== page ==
In This Article Amitabh Bachchan

  • Introduction
  • Encyclopedic Overviews
  • Introductory Guidebooks
  • Biographies and Tributes
  • Star Studies, Gendered Tropes, and Textuality
  • Genre and Audience Studies
  • Studies of National Cinema, History, and Ideology
  • Individual Director and Single Film Studies
  • Bachchan by Bachchan: Transmediations and Remediations

Cinema and Media Studies Amitabh Bachchan
by
Anne Ciecko
  • LAST MODIFIED: 15 January 2019
  • DOI: 10.1093/obo/9780199791286-0310

Introduction

Amitabh Bachchan (b. 1942 in Allahabad) is perhaps the most enduringly iconic figure of Bollywood. He has appeared in nearly two hundred films and made cultural impacts as television presenter, stage performer, spokesperson, brand ambassador, and social media influencer. “Big B” possesses a tall physique, heavy-lidded visage, and sonorous multilingual voice. After onscreen debut in the epic Saat Hindustani (dir. K A. Abbas, 1969), his reputation and fame were established with anti-hero action roles as corruption-fighting police inspector-turned-vigilante in Zanjeer (dir. Prakash Mehra, 1973), as good-hearted thief in “curry western” Sholay (dir. Ramesh Sippy, 1975), and as tragic gangster in crime drama Deewar (dir. Yash Chopra, 1975). Bachchan’s composite personae represented the populist “angry young man” at a time of political/social/economic crisis. In the pioneering “middle cinema” of director-screenwriter Hrishikesh Mukherjee, including Anand (1971) and Namak Haraam (1973), Bachchan co-starred with the “original” Hindi film superstar Rajesh Khanna, ultimately eclipsing Khanna’s screen currency with his own class-crossing, genre-bending charisma. Bachchan appeared as characters all named Vijay (victorious) in Salim-Javed scripted films directed by Yash Chopra, Chandra Barot, and Ramesh Sippy. He executed his own action stunts, dances, and baritone playback tracks for numerous screen performances. An array of “double” roles, as well as comic films like Amar Akbar Anthony (dir. Manmohan Desai, 1977) displayed his expanding acting range. In addition to classic “buddy”/multihero pairings, Bachchan first shared the screen with actress Jaya Bhaduri in 1973, the year they married. Rumors of relationships with female stars provided abundant gossip fodder, culminating in a love triangle storyline in Silsila (dir. Yash Chopra, 1981). Bachchan’s status as superstar/national symbol was confirmed via public concern after a near-fatal injury during the filming of Coolie (dir. Manmohan Desai and Prayag Raj, 1982), widely covered in the press. Thereafter, Bachchan’s controversial foray into politics representing his home city in Uttar Pradesh, resulted in a screen hiatus and, later, attempted comeback. In the 1990s, his titular production company faced bankruptcy; however, the star accrued new currency in film and across media platforms, topping the BBC News online millennium poll as greatest star of stage or screen and becoming the host of a popular glocalized television game show. His son Abhishek and daughter-in-law Aishwarya Rai Bachchan exemplify next-generation stardom. Amitabh Bachchan has meanwhile remained a fixture in the Indian star firmament as the global Bollywood landscape continues to expand in the 21st century. His socially mediated utterances, advertising campaigns, and philanthropic endeavors regularly become part of public discourse. Bachchan portrayed multiple silver-bearded patriarchs in blockbuster millennial films emphasizing traditional family values, but his contemporary catalogue also includes rogues, renegades, curmudgeons, and outsiders. Bachchan’s contributions to Bollywood’s intertextual richness and influence are also demonstrated by his cameos in Hindi movies, Indian regional language films, and in the postmodern adaptation/remake of The Great Gatsby (dir. Baz Luhrmann, 2013), his Hollywood debut.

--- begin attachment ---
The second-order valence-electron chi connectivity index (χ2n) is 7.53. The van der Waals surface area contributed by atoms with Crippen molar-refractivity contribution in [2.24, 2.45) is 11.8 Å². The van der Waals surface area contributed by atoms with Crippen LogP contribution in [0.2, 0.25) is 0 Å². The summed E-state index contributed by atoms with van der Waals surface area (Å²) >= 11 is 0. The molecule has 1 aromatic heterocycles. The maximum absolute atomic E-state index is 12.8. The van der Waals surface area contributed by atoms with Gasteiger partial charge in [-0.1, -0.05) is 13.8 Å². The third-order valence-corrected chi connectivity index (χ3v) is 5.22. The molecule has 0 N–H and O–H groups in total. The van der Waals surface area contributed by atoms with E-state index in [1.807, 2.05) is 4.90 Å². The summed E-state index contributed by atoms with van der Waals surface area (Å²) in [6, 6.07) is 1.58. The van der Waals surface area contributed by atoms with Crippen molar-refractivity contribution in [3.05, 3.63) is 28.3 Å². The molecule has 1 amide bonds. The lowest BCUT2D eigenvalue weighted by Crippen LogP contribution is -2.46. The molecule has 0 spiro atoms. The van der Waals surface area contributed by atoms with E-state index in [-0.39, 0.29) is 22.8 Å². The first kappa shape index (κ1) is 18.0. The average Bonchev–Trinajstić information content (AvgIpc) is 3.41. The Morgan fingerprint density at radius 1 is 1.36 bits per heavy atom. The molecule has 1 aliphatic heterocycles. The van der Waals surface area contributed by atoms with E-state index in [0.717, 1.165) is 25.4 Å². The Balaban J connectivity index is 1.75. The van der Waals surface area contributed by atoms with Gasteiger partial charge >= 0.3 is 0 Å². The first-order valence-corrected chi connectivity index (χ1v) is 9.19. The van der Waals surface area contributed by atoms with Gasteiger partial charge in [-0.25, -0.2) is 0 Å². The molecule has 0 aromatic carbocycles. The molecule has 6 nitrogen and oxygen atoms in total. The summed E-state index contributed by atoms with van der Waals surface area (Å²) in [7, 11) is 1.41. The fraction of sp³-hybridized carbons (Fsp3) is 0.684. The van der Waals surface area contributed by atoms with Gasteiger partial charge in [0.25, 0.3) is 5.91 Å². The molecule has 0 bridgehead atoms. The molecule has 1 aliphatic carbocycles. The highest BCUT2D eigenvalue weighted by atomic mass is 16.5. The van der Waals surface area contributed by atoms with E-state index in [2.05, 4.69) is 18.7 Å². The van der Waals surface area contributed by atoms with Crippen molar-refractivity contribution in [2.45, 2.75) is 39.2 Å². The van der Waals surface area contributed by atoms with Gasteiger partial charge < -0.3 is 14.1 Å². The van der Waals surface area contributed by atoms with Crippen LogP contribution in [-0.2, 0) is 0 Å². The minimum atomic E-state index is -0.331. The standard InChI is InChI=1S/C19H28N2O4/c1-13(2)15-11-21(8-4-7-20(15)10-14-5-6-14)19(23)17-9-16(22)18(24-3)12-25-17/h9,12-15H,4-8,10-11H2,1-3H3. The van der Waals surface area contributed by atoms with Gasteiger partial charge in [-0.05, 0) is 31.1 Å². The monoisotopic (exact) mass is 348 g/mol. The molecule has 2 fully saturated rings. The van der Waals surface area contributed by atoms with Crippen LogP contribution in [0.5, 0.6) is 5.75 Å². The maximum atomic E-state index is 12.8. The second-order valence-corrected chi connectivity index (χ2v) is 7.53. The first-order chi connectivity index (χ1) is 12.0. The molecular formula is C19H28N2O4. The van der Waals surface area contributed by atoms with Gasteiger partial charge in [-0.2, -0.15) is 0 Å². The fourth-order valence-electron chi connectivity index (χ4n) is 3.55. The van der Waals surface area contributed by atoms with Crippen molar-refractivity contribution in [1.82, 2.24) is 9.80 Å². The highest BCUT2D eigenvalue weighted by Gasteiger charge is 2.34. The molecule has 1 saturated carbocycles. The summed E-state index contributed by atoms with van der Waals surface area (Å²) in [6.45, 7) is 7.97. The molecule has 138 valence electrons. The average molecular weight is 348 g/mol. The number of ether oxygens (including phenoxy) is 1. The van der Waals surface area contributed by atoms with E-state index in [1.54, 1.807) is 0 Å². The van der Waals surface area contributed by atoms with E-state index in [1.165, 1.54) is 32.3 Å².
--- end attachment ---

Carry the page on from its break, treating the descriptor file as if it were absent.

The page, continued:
Encyclopedic Overviews